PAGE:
Farmers optimistic as new coffee variety is introduced

Joseph Bigirimana, the lead researcher for the team that developed the variety, explains the benefits of the new RABC15 coffee variety in Huye District. (Emmanuel Ntirenganya)

Joseph Bigirimana, the lead researcher for the team that developed the variety, explains the benefits of the new RABC15 coffee variety in Huye District. (Emmanuel Ntirenganya)

According to experts, the variety would solve the issue of 40 per cent of coffee produce lost owing to crop diseases.

The RABC15 variety of Coffea Arabica was developed from 2008 and is released almost eight years after various experiments on its resilience against pests and productivity.

It was developed through the partnership of the Rwanda Agriculture Board (RAB), the National Agriculture Exports Development Board (NAEB), and Project for Rural Income through Exports (PRICE) as the funder.

The variety was released two weeks ago at RAB’s Rubona research station in Huye District and it is expected to be distributed to farmers in all parts of the country.

Joseph Bigirimana, the lead researcher for the team that developed the variety, said that it is disease resistant and slightly tastier than the previous varieties. He said the variety will be able to increase yield on tree by over 20 per cent.

“The variety can produce five kilogrammes of coffee cherries per tree compared to between two and three kilogrammes for the other varieties,” he added. He said a hectare piece of land can grow 2,500 coffee trees.

He said they tested the new variety at RAB Rubona Station and in various districts in the country including Kirehe, Ngoma, Gicumbi, Rutsiro, Nyanza and Rusizi, and it gave good results in all these areas.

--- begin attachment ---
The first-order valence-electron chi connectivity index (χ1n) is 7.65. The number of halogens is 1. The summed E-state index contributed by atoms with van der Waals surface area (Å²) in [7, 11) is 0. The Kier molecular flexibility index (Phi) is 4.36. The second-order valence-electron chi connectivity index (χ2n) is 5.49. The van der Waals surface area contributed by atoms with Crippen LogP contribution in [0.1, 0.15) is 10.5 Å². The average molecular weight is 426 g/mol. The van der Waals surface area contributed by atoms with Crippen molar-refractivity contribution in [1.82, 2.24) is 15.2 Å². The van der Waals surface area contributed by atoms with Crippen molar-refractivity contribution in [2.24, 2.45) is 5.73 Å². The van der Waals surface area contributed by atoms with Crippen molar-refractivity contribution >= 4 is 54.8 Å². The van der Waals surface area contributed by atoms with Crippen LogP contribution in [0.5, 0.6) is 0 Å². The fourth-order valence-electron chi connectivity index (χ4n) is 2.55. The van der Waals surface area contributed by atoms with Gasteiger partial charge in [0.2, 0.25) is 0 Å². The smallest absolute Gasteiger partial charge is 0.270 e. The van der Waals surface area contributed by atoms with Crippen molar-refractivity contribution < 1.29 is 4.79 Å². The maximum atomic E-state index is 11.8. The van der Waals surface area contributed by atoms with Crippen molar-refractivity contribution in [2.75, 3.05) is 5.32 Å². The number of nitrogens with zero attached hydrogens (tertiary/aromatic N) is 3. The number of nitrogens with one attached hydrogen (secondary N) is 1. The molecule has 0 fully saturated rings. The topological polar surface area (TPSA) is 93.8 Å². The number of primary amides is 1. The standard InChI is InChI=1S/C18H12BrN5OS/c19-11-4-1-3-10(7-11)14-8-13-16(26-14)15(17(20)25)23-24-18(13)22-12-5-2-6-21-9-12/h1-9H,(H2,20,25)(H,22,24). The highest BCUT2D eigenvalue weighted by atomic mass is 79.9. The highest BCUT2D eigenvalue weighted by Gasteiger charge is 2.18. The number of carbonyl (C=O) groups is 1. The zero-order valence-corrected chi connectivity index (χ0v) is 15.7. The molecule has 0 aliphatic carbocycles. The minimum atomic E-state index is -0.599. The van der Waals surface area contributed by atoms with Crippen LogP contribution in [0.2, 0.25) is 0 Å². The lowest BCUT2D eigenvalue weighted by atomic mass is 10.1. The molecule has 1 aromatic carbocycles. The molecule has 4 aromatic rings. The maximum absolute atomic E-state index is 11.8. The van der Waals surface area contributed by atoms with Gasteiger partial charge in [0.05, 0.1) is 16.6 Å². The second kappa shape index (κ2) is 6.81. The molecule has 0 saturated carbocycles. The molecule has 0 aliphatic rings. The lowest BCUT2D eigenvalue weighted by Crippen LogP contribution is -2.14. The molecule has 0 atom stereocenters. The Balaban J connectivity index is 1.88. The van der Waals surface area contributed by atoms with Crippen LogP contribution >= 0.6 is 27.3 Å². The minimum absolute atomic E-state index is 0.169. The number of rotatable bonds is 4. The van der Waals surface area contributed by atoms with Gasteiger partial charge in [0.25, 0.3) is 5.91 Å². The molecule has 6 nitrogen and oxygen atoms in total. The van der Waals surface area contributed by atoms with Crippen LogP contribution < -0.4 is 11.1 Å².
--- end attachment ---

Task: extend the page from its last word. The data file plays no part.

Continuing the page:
He said as the climate change persists, the existing varieties are becoming more vulnerable which would cause serious problems in the near future, adding that there are other more profitable varieties they are still researching about and they will soon introduce them to farmers.

According to RAB, though the coffee varieties that are widely grown in Rwanda, BM 139 and Jackson, are known for their excellent cup quality attributes, both are susceptible to Coffee Leaf Rust (CLR), and Hemileia vastatrix, the most serious of devastating coffee diseases in Rwanda.

The RAB director general, Dr Louis Butare, said it is estimated that as much as 40 per cent of the coffee crop is lost annually to CLR and Coffee Berry Disease (CBD).

He said the new variety, which is disease resistant, is a solution to the coffee industry.

“The main important thing is that the money a farmer gets from coffee will increase, that’s when they will get interest in growing the crop,” he said adding that such milestones are the return on investment the government sinks into research.

Theopiste Nyiramahoro, the representative of coffee farmers and the president of the Rwanda Coffee Cooperatives’ Federation (RCCF), said coffee diseases and pests have blighted the crop and that the new variety is a relief for them.

“We have been incurring a lot of expenses on pesticides in the effort to contain the diseases, which has affected the farmers’ returns. Now that the new variety is disease resistant and will increase production capacity, there is hope for all of us in the industry,” she said.

Jean Paul Ndamwemera, a coffee farmer from Rusizi District, expressed concern over the coffee produce volatility and requested to have in place a system to ensure that any coffee variety released maintains its potential productivity.

The NAEB’s Coffee Division Manager, Dr Celestin M. Gatarayiha, said “We have the control on the quantity and quality of coffee,” adding that there is need for concerted efforts to multiply the new variety which is disease resistant but also to follow up on farmers to ensure they embrace good agricultural practices to maximize its potential.

Last year, 2014, Rwanda exported 15,970 tonnes of coffee, worth $59.68 million, while it had exported 19,990 tonnes, for $54.9 million, in 2013.

By Emmanuel Ntirenganya, The New Times

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